JOHNSTON: What’s your relationship with him like now?

MALKOVICH: Great. I spent Christmas with him. He’s very funny and charming. I’ve always loved him. I don’t know why he did that. [laughs] I don’t know.

JOHNSTON: Tell me a little bit about your family.

MALKOVICH: Well, my father’s dead. He was a conservationist. He was sort of very pretty and very odd, quite dark. I think darker than I ever realized, in some ways, but very funny and charming. He seemed to be a cross between Bobby Knight and Mark Twain. Really extraordinary. I really liked my father. My mother has a master’s psychology, and we’ve always called her “Frog” since the time we were really little.

JOHNSTON: Why did you call her Frog?

MALKOVICH: Because she sounds like a frog. Did you talk to her?


MALKOVICH: Oh, god, she’s funny as hell. She’s really very funny. And very bright. She could tell you the latest thing in The Atlantic Monthly, or what C.S. Lewis wrote, or the B-52s’ new video or what she doesn’t like about U2 or how many yards Bo Jackson got last week. My sister Melissa is very smart and really tough. I’m probably most like my sister Amanda, who teaches school in Miami and is also very bright but somewhat damaged, I guess. And then my sister Becky is the youngest. She’s really funny, and she lives nears my hometown and has a baby.

JOHNSTON: Your sister Melissa said the five of you were constantly  brawling, and it was a rare meal that when by without beef stew being thrown across the table.

MALKOVICH: Oh, yeah. I’ve stuffed a few meals down my sisters’ throats with a fork or knife, or beat the senseless or whatever, usually because I didn’t like the way they treated my mom.

JOHNSTON: How would they treat her?

MALKOVICH: Dinner would come and one of my sisters would say, “What the fuck is this?” And my mom would say, [imitates his mother’s voice] “But that’s my tuna casserole.” My sister would say, “You can my eat my butt out if you think I’m gonna digest this thing one more time,” and then she’d pitch it into the garbage. Then I’d just flip. So, yeah, it was a volatile family.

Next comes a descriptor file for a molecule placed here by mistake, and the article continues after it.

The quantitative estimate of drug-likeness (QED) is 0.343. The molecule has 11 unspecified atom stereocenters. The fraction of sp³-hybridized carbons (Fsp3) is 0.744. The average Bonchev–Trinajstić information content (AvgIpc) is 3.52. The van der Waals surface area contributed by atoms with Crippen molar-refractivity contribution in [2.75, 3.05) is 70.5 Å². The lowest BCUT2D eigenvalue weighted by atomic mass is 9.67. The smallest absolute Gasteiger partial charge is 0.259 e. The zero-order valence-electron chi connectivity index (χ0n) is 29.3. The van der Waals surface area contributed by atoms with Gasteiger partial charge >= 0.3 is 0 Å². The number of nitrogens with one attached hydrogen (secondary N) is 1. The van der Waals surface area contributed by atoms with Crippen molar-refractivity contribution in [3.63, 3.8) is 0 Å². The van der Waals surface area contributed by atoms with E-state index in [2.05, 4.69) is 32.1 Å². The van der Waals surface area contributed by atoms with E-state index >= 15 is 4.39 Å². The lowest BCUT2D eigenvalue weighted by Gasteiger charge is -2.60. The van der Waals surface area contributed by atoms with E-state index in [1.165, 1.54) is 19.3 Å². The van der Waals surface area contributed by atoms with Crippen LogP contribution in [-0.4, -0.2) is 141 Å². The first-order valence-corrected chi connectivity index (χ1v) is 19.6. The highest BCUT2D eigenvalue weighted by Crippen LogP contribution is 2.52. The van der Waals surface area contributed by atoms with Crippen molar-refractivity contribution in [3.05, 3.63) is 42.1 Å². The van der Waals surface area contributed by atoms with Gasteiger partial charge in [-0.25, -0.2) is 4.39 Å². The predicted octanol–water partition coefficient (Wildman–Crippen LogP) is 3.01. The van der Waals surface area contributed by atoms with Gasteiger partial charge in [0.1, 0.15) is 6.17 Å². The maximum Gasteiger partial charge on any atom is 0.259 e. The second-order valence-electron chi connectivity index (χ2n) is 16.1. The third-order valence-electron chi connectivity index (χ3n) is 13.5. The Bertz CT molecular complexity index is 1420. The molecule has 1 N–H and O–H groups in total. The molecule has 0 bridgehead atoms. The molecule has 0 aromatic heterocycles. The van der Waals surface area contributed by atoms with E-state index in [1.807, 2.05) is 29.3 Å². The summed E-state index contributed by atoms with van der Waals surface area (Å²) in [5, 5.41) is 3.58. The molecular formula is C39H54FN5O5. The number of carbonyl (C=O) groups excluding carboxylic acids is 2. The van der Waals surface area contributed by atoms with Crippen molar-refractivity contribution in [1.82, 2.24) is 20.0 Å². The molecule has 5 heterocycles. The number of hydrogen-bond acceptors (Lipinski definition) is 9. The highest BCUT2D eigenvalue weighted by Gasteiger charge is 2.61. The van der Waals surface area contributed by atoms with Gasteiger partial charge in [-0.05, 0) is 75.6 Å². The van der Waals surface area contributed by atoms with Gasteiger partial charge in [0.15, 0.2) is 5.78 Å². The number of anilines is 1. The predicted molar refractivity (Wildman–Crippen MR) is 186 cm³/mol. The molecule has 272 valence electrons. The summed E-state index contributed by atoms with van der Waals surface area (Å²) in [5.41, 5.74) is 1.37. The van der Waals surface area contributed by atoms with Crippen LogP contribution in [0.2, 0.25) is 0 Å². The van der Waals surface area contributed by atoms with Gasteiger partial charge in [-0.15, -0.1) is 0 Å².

JOHNSTON: When you were growing up were closer to your mother than you were your father?

MALKOVICH: [pauses] I think so. My father could be very distancing. My clearest memory is of him squatting, watering plants for hours and hours at a time, completely silent. He was very self-contained; my mother was more outgoing and chatty and social. I’m certainly more like her.

JOHNSTON: Your parents apparently never left home. They had no friends. That’s what both Melissa and Amanda told me.

MALKOVICH: They had two friends that I remember, two old conservationists named Bill and Mary Farley, who came around, but otherwise they had no friends whatsoever.

JOHNSTON: Strange.

MALKOVICH: Yeah. They always just sort of hung out with us or with each other. But my father was gone a lot because he was on boards and things, doing environmental work all the time. It was difficult to get my ma out of the house.

JOHNSTON: Your sisters also said that you were enormously charismatic and popular as a kid and that there were usually 10 to 20 of your friends hanging out in the house.